Want to help catch criminals? CrimeStoppers is looking for volunteers

For more than 40 years, volunteers at Crimestoppers have helped catch criminals thanks to the public's help and now they need more volunteers.
Published: Jan. 12, 2023 at 4:27 PM HST|Updated: Jan. 12, 2023 at 5:48 PM HST
Email This Link
Share on Pinterest
Share on LinkedIn

HONOLULU (HawaiiNewsNow) - For more than 40 years, volunteers at Honolulu CrimeStoppers have helped catch criminals ― thanks to the public’s help.

Now the nonprofit is looking for more people to answer the call to serve the community.

Calls to the tip line come into a small office in Honolulu Police headquarters, where 19 volunteers ― mostly retirees ― rotate on shifts. They take down details from callers responding to media alerts about a crime or suspect.

Those details are then passed on to the appropriate police unit.

Volunteers vetted about 3,000 calls last year, which led to 15 arrests and the whereabouts of about a dozen missing people. Tips on average result in about 40 arrests a year.

Volunteers also provide a patient and empathetic ear to people who just need to vent.

“The most recent calls are the guys who are frustrated and says, ‘There are guys who are firing, doing fireworks and stuff and make noise I call the police and they do nothing’,” said Ryan Lau, a volunteer for more than six years.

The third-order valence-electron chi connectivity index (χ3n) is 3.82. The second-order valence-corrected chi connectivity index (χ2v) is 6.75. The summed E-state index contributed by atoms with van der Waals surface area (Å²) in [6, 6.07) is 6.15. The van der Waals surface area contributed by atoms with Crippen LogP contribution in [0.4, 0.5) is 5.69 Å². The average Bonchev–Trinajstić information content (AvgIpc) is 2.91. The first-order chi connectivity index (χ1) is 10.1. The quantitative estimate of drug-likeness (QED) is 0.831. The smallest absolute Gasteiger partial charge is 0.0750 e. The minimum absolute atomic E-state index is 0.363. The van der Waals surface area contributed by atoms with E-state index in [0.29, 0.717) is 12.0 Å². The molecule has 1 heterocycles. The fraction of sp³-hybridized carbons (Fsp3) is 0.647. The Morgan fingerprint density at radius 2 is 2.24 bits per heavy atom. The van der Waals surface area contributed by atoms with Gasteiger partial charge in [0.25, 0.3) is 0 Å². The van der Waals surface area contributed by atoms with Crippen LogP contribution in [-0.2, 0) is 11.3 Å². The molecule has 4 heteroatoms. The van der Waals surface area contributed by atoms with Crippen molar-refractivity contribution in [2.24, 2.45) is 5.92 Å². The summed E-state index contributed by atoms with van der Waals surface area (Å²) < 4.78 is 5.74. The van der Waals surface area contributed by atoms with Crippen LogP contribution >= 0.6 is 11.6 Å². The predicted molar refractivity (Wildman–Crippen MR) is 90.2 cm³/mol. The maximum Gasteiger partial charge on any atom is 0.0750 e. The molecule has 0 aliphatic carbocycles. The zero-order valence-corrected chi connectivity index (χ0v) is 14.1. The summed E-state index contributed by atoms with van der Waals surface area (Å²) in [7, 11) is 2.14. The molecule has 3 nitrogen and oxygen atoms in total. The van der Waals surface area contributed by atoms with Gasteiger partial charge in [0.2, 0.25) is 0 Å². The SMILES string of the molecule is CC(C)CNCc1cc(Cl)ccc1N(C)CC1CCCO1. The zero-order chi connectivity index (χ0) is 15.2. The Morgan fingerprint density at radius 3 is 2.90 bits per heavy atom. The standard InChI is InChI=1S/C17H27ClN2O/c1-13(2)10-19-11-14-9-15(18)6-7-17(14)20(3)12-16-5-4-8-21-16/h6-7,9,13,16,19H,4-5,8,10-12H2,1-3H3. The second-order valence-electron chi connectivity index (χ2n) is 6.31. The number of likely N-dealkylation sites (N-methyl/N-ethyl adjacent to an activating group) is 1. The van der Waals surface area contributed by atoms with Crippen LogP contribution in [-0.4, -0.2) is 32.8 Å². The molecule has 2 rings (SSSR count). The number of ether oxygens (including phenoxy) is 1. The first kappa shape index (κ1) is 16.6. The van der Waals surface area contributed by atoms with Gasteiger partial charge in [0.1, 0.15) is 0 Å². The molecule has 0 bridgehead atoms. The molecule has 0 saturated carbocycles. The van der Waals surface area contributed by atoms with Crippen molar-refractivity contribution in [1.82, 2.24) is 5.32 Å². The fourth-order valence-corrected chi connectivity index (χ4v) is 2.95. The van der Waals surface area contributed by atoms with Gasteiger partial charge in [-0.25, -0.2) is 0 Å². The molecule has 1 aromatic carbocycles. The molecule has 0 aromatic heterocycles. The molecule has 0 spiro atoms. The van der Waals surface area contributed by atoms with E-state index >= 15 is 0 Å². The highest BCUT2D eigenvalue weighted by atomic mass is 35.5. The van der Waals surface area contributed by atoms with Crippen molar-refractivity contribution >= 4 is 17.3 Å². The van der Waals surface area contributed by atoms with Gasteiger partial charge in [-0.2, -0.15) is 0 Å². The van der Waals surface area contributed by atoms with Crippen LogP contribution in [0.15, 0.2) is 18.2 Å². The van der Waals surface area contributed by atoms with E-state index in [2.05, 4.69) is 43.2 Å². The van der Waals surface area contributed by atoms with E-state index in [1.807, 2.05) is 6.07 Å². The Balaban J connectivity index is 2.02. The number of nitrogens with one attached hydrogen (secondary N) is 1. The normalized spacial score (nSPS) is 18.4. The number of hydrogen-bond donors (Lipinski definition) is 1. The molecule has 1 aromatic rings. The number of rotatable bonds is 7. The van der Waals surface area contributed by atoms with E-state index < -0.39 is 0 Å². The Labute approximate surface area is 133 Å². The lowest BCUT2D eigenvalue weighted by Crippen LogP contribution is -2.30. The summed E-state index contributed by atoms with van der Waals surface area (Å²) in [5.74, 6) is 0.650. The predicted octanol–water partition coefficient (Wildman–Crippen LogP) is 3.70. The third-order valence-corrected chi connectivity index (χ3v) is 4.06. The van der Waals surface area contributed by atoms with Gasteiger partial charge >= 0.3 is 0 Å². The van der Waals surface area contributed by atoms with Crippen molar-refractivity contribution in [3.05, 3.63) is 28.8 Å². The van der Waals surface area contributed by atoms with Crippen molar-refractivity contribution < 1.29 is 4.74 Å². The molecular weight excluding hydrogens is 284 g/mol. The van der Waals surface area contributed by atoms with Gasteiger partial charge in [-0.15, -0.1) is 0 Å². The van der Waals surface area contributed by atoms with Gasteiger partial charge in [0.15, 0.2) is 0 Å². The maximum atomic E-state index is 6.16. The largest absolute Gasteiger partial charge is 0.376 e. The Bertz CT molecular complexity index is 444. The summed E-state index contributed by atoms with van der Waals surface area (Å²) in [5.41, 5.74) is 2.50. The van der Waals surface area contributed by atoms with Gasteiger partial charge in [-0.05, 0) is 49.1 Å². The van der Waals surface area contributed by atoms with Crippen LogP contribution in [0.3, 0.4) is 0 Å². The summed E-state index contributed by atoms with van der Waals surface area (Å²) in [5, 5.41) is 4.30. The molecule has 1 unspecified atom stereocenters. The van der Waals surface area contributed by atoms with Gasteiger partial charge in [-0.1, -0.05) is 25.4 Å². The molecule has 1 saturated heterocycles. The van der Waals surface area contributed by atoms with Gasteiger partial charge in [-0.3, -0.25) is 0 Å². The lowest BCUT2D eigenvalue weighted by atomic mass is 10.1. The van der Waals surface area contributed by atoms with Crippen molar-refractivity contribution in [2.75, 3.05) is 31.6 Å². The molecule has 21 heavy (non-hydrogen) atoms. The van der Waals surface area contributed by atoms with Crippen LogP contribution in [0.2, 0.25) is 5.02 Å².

Volunteers don’t enforce the law but are a vital bridge between the public and police.

“Every day is not the same, you’re going to take in tips, for instance, one day on a sex assault another day on a home invasion robbery, another day on a shooting,” said Sgt. Chris Kim, of Honolulu CrimeStoppers.

For 77-year-old volunteer Frances Camacho, it gives her purpose and keeps her connected to her faith. “This has come to be an enlightenment for me. It really has,” Camacho said. “I’m just so glad. And I never thought HPD.”

Rather than use an out-of-state call center, Kim said local volunteers better understand Hawaii’s unique geography and names.

“As long as we have people willing to step up and volunteer with our program, hey, why not keep it here? Why not keep it local?” Kim said.

Unlike tipsters who are eligible for cash rewards if there’s an arrest, volunteers don’t get paid.

But they say it’s not always about money.

“Being of service and give back, give back to the community,” Lau said. “It’s rewarding once you get the guy caught.”

For information on how to become a volunteer, click here, scroll down to the CrimeStoppers Volunteer listing and email your resume. Candidates must pass an interview and background check. Multi-lingual applicants are welcome.

Volunteers will receive training and should commit at least five hours a week.

Interested candidates should be patient, a good listener and willing to ask a lot of questions.

They must also comply with HPD policies, including confidentiality.

“It actually allows people to kind of get some insight as to how investigations are done,” Kim said.

“Volunteers are going to be taking very sensitive information, there are sometimes going to be things being told that maybe isn’t always, you’re not always, gonna be comfortable with.”